COLUMBUS, Ohio (AP) — Pete Rose is appealing directly to baseball's Hall of Fame to restore his eligibility, arguing the lifetime ban he agreed to in 1989 was never intended to keep him out of Cooperstown.
A seven-page letter to Hall president Jeff Idelson on Tuesday makes the case that the settlement agreement reached by Rose and then-Commissioner Bart Giamatti didn't include a provision that he be ineligible for election to the Hall of Fame.
"At the time Pete agreed to the settlement, the consequences of being placed on the ineligible list were clear and specific — and did not include a Hall of Fame prohibition," according to the letter, signed by Rose's longtime attorney Raymond C. Genco and attorney Mark Rosenbaum.
The Hall of Fame changed its bylaws two years after Rose's banishment to make permanently banned players ineligible for the Hall, which shut out the career hits leader as long as he remained barred from baseball.
Genco is asking the Hall to amend that bylaw specifically to allow Rose to be eligible for baseball writers to elect at their discretion. He makes the point that the banishments of Mickey Mantle and Willie Mays for their association with casinos didn't affect their Hall status, and even Shoeless Joe Jackson had remained eligible after he was banned from the game for accepting money to throw the 1919 World Series.
"We believe that the institution of Baseball will be strengthened by this act of grace — an act that would give Pete Rose the same treatment that every other Major League Baseball player and manager received throughout the first 55 years of the National Baseball Hall of Fame," the letter said.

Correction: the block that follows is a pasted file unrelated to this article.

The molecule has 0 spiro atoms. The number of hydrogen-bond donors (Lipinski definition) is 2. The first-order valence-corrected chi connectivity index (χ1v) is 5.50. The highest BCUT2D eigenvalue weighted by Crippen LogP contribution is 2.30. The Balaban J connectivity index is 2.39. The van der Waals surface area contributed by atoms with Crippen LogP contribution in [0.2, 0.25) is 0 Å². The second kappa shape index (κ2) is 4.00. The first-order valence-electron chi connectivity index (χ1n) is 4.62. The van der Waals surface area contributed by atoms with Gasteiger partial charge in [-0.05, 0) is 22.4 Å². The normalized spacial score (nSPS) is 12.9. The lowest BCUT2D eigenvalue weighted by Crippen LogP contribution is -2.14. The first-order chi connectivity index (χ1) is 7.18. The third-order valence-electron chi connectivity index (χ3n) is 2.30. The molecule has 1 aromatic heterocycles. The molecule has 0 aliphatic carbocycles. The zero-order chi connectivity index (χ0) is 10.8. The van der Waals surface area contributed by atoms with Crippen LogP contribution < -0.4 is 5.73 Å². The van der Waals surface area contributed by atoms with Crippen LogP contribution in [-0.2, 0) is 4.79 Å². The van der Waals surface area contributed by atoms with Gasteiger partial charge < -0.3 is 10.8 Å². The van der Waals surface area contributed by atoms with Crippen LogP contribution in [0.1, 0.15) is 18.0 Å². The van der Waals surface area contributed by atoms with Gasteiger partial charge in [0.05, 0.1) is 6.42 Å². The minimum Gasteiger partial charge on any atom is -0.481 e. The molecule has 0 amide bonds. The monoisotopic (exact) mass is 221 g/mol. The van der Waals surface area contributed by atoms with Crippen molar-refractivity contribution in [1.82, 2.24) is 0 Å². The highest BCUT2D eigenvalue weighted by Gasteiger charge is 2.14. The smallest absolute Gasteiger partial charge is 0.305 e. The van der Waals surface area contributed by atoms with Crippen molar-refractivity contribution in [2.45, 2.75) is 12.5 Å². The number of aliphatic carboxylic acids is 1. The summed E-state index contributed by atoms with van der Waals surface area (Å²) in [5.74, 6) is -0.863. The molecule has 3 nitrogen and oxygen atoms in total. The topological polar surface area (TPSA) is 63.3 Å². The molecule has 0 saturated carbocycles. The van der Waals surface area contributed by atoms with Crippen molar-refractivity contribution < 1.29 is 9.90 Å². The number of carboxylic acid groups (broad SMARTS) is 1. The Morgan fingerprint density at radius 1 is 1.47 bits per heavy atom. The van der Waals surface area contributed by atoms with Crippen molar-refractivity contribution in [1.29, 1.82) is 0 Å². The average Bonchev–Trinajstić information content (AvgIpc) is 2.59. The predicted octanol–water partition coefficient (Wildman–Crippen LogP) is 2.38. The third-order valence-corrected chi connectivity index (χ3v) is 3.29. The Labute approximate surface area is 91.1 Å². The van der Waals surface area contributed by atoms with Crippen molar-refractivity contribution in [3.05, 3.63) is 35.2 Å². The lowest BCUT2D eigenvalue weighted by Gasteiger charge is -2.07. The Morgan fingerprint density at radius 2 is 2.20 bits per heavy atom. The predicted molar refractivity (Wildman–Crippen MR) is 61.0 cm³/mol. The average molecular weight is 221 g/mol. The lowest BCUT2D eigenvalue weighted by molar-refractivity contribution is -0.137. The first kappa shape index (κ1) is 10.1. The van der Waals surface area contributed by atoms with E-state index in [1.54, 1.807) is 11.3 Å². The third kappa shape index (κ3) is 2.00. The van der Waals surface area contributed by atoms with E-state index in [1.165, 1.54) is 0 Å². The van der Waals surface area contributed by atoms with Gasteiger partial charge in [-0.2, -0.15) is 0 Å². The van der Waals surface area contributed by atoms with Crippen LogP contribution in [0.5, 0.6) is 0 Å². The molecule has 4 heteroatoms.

In a statement, Idelson said, "Pete Rose remains ineligible for Hall of Fame consideration, based on the Hall of Fame's bylaws, which preclude any individual on baseball's ineligible list from being considered for election."
New baseball commissioner Rob Manfred in December denied the 75-year-old Rose's latest petition for reinstatement, but Genco said Manfred "opened the door" by also stating that it wasn't Manfred's responsibility to determine whether Rose should be eligible for the Hall. Petitioning the Hall to change the rule, Genco said, was the next logical step.
Genco noted that Manfred had allowed Rose to participate recently in some ceremonial activities, including the retirement of his number by the Cincinnati Reds and his induction into the Reds Hall of Fame in June.
"This play may only bring further scrutiny to Pete," Genco said. "He may not get in. It may open a magnifying glass on Pete Rose's transgressions, but if you look at it from a fundamental fairness point of view, I think we have good footing. We have a very reasonable argument where the board can take very reasonable action in their power to bring real closure to this."
An MLB spokesman did not immediately return a message seeking comment.
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